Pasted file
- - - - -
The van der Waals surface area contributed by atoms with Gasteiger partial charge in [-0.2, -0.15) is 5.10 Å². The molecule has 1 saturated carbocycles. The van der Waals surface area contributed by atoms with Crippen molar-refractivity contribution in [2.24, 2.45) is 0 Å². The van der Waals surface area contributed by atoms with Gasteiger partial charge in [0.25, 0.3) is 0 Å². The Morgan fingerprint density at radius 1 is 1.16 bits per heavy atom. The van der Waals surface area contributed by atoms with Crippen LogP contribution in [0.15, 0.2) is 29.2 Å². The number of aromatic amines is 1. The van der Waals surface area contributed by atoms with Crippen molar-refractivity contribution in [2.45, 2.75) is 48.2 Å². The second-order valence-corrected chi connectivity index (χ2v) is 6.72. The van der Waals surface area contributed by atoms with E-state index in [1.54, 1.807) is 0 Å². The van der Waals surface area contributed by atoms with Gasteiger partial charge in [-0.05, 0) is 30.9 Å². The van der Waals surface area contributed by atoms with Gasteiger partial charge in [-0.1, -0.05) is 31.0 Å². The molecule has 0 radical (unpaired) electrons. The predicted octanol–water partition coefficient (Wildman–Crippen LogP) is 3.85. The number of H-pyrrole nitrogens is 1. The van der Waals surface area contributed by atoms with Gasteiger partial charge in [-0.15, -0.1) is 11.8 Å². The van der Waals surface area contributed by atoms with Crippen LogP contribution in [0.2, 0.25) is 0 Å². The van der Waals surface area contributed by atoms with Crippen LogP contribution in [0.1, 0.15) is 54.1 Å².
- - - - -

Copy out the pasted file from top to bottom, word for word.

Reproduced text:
The van der Waals surface area contributed by atoms with Gasteiger partial charge in [-0.2, -0.15) is 5.10 Å². The molecule has 1 saturated carbocycles. The van der Waals surface area contributed by atoms with Crippen molar-refractivity contribution in [2.24, 2.45) is 0 Å². The van der Waals surface area contributed by atoms with Gasteiger partial charge in [0.25, 0.3) is 0 Å². The Morgan fingerprint density at radius 1 is 1.16 bits per heavy atom. The van der Waals surface area contributed by atoms with Crippen LogP contribution in [0.15, 0.2) is 29.2 Å². The number of aromatic amines is 1. The van der Waals surface area contributed by atoms with Crippen molar-refractivity contribution in [2.45, 2.75) is 48.2 Å². The second-order valence-corrected chi connectivity index (χ2v) is 6.72. The van der Waals surface area contributed by atoms with E-state index in [1.54, 1.807) is 0 Å². The van der Waals surface area contributed by atoms with Gasteiger partial charge in [-0.05, 0) is 30.9 Å². The van der Waals surface area contributed by atoms with Gasteiger partial charge in [-0.1, -0.05) is 31.0 Å². The molecule has 0 radical (unpaired) electrons. The predicted octanol–water partition coefficient (Wildman–Crippen LogP) is 3.85. The number of H-pyrrole nitrogens is 1. The van der Waals surface area contributed by atoms with Gasteiger partial charge in [-0.15, -0.1) is 11.8 Å². The van der Waals surface area contributed by atoms with Crippen LogP contribution in [0.2, 0.25) is 0 Å². The van der Waals surface area contributed by atoms with Crippen LogP contribution in [0.1, 0.15) is 54.1 Å².